Court of Appeals of New York
60 N.Y.2d 270 (1983)
Register (defendant) and his friend, Duval, had been drinking heavily. The two men went to a bar, Register taking a loaded gun with him. After a few hours at the bar, an argument broke out between Duval and Willie Mitchell. Register took the gun out and shot at Mitchell but instead injured Lawrence Evans, who was trying to stop the fight. Register then came forward and shot Mitchell in the stomach. The bar patrons began to leave the bar, some trying to remove Mitchell and bring him to the hospital. At some point Marvin Lindsey, an acquaintance of Register, passed by. Without explanation, Register shot Lindsey, killing him. Register was charged with intentional murder, second-degree murder (also called depraved-mind murder), and two counts of first-degree assault. Register did not deny the shootings, but instead introduced evidence of his severe intoxication on the night of the events. Register asked the court to provide jury instructions on the effect of intoxication. The court did so when discussing the intentional murder and assault counts, but it refused to charge the jury on the intoxication defense in determining whether Register acted “under circumstances evincing a depraved indifference to human life” in causing Lindsey’s death. The court reasoned that the mens rea required for depraved-mind murder is recklessness, and the state penal law excludes evidence of intoxication as a defense to recklessness crimes, because a person who creates a risk, but is unaware of it simply because he is voluntarily intoxicated, is also acting recklessly. Register was acquitted of intentional murder, but convicted of depraved-mind murder. The appellate division affirmed the judgment, and Register appealed, arguing that voluntary intoxication is a valid defense to depraved-mind murder, because the crime contains an additional element of mental culpability in the phrase “circumstances evincing a depraved indifference to human life,” which may be canceled out by evidence of intoxication.
Rule of Law
Holding and Reasoning (Simons, J.)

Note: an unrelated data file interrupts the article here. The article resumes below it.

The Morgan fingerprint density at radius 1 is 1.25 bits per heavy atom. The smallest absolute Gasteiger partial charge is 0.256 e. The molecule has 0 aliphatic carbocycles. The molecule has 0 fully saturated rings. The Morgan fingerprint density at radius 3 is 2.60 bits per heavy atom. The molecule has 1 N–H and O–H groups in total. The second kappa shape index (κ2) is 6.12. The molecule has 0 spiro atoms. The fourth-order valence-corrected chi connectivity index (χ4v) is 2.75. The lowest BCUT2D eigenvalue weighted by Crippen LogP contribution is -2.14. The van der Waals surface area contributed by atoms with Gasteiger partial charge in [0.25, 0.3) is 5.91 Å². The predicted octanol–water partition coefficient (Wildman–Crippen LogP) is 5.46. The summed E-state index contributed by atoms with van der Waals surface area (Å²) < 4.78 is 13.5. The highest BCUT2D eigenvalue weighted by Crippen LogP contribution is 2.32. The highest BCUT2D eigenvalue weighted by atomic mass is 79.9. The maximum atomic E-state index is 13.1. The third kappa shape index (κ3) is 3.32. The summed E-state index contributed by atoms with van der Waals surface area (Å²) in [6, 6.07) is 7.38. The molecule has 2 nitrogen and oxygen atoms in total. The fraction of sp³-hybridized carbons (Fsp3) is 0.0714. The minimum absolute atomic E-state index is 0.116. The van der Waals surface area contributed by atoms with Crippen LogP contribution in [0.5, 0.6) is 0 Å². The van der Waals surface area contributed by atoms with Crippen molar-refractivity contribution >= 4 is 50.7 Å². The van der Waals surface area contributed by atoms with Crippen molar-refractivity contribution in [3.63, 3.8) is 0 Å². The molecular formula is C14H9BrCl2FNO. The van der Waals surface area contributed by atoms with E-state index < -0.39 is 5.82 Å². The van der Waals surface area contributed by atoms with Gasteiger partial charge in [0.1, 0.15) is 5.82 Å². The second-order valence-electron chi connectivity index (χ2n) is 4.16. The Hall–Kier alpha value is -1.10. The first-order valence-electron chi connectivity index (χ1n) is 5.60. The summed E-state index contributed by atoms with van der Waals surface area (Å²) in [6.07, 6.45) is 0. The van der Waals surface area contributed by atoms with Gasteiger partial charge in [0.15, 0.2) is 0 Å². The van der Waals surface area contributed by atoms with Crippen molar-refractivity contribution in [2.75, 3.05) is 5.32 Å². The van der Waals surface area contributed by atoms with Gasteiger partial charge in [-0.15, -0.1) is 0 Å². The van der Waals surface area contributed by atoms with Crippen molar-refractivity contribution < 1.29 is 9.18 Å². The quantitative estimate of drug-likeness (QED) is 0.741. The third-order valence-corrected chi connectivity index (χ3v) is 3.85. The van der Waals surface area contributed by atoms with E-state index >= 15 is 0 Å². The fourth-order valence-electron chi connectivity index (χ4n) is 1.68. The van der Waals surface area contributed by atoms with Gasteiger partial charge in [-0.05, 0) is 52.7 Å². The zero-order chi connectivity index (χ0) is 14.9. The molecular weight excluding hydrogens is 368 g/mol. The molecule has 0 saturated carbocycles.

Dissent (Jasen, J.)
What to do next…
Unlock this case brief with a free (no-commitment) trial membership of Quimbee.
You’ll be in good company: Quimbee is one of the most widely used and trusted sites for law students, serving more than 97,000 law students since 2011. Some law schools—such as Yale, Vanderbilt, Berkeley, and the University of Illinois—even subscribe directly to Quimbee for all their law students. Read our student testimonials.
Learn more about Quimbee’s unique (and proven) approach to achieving great grades at law school.
Quimbee is a company hell-bent on one thing: helping you get an “A” in every course you take in law school, so you can graduate at the top of your class and get a high-paying law job. We’re not just a study aid for law students; we’re the study aid for law students. Read more about Quimbee.
Here's why 221,000 law students have relied on our case briefs:
- Written by law professors and practitioners, not other law students. 14,100 briefs, keyed to 189 casebooks. Top-notch customer support.
- The right amount of information, includes the facts, issues, rule of law, holding and reasoning, and any concurrences and dissents.
- Access in your classes, works on your mobile and tablet. Massive library of related video lessons and high quality multiple-choice questions.
- Easy to use, uniform format for every case brief. Written in plain English, not in legalese. Our briefs summarize and simplify; they don’t just repeat the court’s language.